You’ve likely read time and again that self-care is something we’re supposed to do, and maybe you’ve even dabbled in it on occasion. But many of us have a hard time committing to it. Here are some tips to help you create your own personalized plan.
What is self-care, anyway?
The concept of self-care was developed in nursing by Dorothy Orem, who first published about her theory in academic journals in the 1970s. Orem’s initial version focused on patients who had to self-manage their health after an accident or the diagnosis of an illness. Behaviors included taking prescription medicines and altering their diets.
Yet, there is resistance
While the idea of being intentional about our well-being is good in theory, it’s not particularly easy for women to do because of how we were raised. For women, gender roles prescribe that we not only put others’ needs ahead of our own but also look good doing it. In this social environment, it’s no wonder that a woman might feel selfish if she takes time away from family or other responsibilities to do something that serves no one but herself. As evidence of the power of gender roles, 2014 research found that women who were diagnosed with breast cancer continued to prioritize mothering over their own self-care. In colloquial terms, that’s messed up!
Some women have strong negative reactions to the term “self-care” itself, which may also get in the way of embracing it. For some, self-care refers to indulgences in which women are encouraged to spend time and money on beauty treatments. Still other women wonder if the pressure to engage in self-care simply adds more to a woman’s already full plate. While it’s true that “you can’t pour from an empty vessel,” the idea of taking care of ourselves simply so we can better take care of others certainly underlines the expectations placed on women.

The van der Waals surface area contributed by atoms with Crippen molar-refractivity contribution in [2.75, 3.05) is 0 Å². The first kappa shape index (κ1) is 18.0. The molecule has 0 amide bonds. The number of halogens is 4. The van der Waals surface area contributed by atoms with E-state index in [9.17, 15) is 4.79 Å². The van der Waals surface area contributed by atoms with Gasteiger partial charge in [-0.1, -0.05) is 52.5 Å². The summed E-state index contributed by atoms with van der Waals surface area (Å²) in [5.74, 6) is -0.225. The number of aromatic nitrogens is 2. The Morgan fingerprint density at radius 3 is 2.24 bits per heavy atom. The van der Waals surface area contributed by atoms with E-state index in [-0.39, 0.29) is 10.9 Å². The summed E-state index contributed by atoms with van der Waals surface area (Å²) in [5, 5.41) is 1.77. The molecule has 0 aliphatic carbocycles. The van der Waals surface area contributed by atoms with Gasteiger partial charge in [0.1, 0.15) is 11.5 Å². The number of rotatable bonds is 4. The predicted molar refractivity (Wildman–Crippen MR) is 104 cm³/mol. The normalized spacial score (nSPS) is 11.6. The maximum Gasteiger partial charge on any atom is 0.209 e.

Self-care in practice
Instead, perhaps focus on what you want to feel as a result of your self-care: free, calm, present, strong, energized, and healthy. How people get to that feeling is as individual as they are.
Of course, many people try to eat well and get some exercise, but there might also be other activities, such as:
- playing musical instruments
- participating in religious services
- taking a nap
It’s also about finding the courage to be intentional about creating boundaries to protect these needs. And, yes, that even includes enjoying time at the salon if that’s what gives you joy.
Your self-care plan
Carve out some quiet time, pour yourself a cup of comfort, and grab a pen and a notepad.
Answer the following questions:
- How do I want to feel?
- What helps me feel this way (for example, activities, space, relationships, etc.)?
- What gets in the way?
- What non-negotiable commitment can I make to support my well-being?
- What support do I need to make this happen?
Next step: put it into practice!